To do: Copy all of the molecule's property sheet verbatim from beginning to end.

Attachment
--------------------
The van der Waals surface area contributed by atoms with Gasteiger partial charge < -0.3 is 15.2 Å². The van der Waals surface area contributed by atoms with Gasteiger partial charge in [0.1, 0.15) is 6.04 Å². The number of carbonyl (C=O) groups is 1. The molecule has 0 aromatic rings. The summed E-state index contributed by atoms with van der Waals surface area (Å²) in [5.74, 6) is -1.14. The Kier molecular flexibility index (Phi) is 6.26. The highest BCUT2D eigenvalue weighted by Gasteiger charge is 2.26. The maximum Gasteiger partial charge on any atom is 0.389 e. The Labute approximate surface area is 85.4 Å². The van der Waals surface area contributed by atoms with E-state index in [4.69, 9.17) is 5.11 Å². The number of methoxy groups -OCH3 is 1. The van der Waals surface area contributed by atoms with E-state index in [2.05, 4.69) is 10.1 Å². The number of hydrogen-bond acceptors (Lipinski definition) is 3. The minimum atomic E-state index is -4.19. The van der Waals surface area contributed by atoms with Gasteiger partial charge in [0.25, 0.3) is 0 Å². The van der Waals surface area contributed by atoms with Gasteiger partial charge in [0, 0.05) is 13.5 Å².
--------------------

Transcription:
The van der Waals surface area contributed by atoms with Gasteiger partial charge < -0.3 is 15.2 Å². The van der Waals surface area contributed by atoms with Gasteiger partial charge in [0.1, 0.15) is 6.04 Å². The number of carbonyl (C=O) groups is 1. The molecule has 0 aromatic rings. The summed E-state index contributed by atoms with van der Waals surface area (Å²) in [5.74, 6) is -1.14. The Kier molecular flexibility index (Phi) is 6.26. The highest BCUT2D eigenvalue weighted by Gasteiger charge is 2.26. The maximum Gasteiger partial charge on any atom is 0.389 e. The Labute approximate surface area is 85.4 Å². The van der Waals surface area contributed by atoms with E-state index in [4.69, 9.17) is 5.11 Å². The number of methoxy groups -OCH3 is 1. The van der Waals surface area contributed by atoms with E-state index in [2.05, 4.69) is 10.1 Å². The number of hydrogen-bond acceptors (Lipinski definition) is 3. The minimum atomic E-state index is -4.19. The van der Waals surface area contributed by atoms with Gasteiger partial charge in [0.25, 0.3) is 0 Å². The van der Waals surface area contributed by atoms with Gasteiger partial charge in [0, 0.05) is 13.5 Å².